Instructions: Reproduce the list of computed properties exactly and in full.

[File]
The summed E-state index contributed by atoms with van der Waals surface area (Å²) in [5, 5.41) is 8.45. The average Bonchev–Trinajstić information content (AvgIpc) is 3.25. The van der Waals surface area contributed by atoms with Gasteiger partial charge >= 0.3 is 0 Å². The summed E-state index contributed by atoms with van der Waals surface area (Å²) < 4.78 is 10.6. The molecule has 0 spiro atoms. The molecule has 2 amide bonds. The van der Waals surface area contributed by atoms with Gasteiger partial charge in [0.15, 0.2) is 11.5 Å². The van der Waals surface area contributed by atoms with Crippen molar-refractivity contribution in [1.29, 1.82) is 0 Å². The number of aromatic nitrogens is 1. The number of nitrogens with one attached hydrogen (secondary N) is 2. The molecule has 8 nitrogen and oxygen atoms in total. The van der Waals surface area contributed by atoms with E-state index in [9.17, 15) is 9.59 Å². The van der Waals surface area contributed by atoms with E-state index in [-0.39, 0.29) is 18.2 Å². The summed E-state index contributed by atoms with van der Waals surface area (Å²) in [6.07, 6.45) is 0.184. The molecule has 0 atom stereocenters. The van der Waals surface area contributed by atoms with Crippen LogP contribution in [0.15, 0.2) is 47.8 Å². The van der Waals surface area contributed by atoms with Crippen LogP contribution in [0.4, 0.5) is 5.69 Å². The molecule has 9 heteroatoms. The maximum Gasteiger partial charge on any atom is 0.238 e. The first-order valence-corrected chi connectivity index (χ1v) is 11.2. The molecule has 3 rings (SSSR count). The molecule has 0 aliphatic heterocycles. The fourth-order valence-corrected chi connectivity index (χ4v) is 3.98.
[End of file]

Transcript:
The summed E-state index contributed by atoms with van der Waals surface area (Å²) in [5, 5.41) is 8.45. The average Bonchev–Trinajstić information content (AvgIpc) is 3.25. The van der Waals surface area contributed by atoms with Gasteiger partial charge >= 0.3 is 0 Å². The summed E-state index contributed by atoms with van der Waals surface area (Å²) < 4.78 is 10.6. The molecule has 0 spiro atoms. The molecule has 2 amide bonds. The van der Waals surface area contributed by atoms with Gasteiger partial charge in [0.15, 0.2) is 11.5 Å². The van der Waals surface area contributed by atoms with Crippen molar-refractivity contribution in [1.29, 1.82) is 0 Å². The number of aromatic nitrogens is 1. The number of nitrogens with one attached hydrogen (secondary N) is 2. The molecule has 8 nitrogen and oxygen atoms in total. The van der Waals surface area contributed by atoms with E-state index in [9.17, 15) is 9.59 Å². The van der Waals surface area contributed by atoms with E-state index in [-0.39, 0.29) is 18.2 Å². The summed E-state index contributed by atoms with van der Waals surface area (Å²) in [6.07, 6.45) is 0.184. The molecule has 0 atom stereocenters. The van der Waals surface area contributed by atoms with Crippen LogP contribution in [0.15, 0.2) is 47.8 Å². The van der Waals surface area contributed by atoms with Crippen LogP contribution in [0.4, 0.5) is 5.69 Å². The molecule has 9 heteroatoms. The maximum Gasteiger partial charge on any atom is 0.238 e. The first-order valence-corrected chi connectivity index (χ1v) is 11.2. The molecule has 3 rings (SSSR count). The molecule has 0 aliphatic heterocycles. The fourth-order valence-corrected chi connectivity index (χ4v) is 3.98.